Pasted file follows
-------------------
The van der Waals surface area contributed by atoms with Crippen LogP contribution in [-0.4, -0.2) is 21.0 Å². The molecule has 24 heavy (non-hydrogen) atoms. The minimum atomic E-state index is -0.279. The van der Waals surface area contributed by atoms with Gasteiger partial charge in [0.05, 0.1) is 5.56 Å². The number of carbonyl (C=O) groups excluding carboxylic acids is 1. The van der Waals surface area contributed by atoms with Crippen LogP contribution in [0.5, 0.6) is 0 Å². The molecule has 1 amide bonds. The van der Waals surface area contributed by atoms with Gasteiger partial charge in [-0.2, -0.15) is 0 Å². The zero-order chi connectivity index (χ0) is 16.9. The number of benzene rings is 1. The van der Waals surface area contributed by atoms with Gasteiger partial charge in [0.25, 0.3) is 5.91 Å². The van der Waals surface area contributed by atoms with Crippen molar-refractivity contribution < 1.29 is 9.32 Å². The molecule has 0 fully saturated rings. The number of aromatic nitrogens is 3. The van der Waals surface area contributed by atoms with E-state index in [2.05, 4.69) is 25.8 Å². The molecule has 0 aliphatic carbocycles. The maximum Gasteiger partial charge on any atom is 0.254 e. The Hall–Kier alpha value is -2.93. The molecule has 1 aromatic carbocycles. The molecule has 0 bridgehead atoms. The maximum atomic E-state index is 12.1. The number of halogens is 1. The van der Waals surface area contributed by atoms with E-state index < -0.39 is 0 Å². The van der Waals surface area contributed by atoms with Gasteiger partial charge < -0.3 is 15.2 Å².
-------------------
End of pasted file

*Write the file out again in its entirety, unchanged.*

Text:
The van der Waals surface area contributed by atoms with Crippen LogP contribution in [-0.4, -0.2) is 21.0 Å². The molecule has 24 heavy (non-hydrogen) atoms. The minimum atomic E-state index is -0.279. The van der Waals surface area contributed by atoms with Gasteiger partial charge in [0.05, 0.1) is 5.56 Å². The number of carbonyl (C=O) groups excluding carboxylic acids is 1. The van der Waals surface area contributed by atoms with Crippen LogP contribution in [0.5, 0.6) is 0 Å². The molecule has 1 amide bonds. The van der Waals surface area contributed by atoms with Gasteiger partial charge in [-0.2, -0.15) is 0 Å². The zero-order chi connectivity index (χ0) is 16.9. The number of benzene rings is 1. The van der Waals surface area contributed by atoms with Gasteiger partial charge in [0.25, 0.3) is 5.91 Å². The van der Waals surface area contributed by atoms with Crippen molar-refractivity contribution < 1.29 is 9.32 Å². The molecule has 0 fully saturated rings. The number of aromatic nitrogens is 3. The van der Waals surface area contributed by atoms with E-state index in [2.05, 4.69) is 25.8 Å². The molecule has 0 aliphatic carbocycles. The maximum Gasteiger partial charge on any atom is 0.254 e. The Hall–Kier alpha value is -2.93. The molecule has 1 aromatic carbocycles. The molecule has 0 bridgehead atoms. The maximum atomic E-state index is 12.1. The number of halogens is 1. The van der Waals surface area contributed by atoms with E-state index < -0.39 is 0 Å². The van der Waals surface area contributed by atoms with Gasteiger partial charge < -0.3 is 15.2 Å².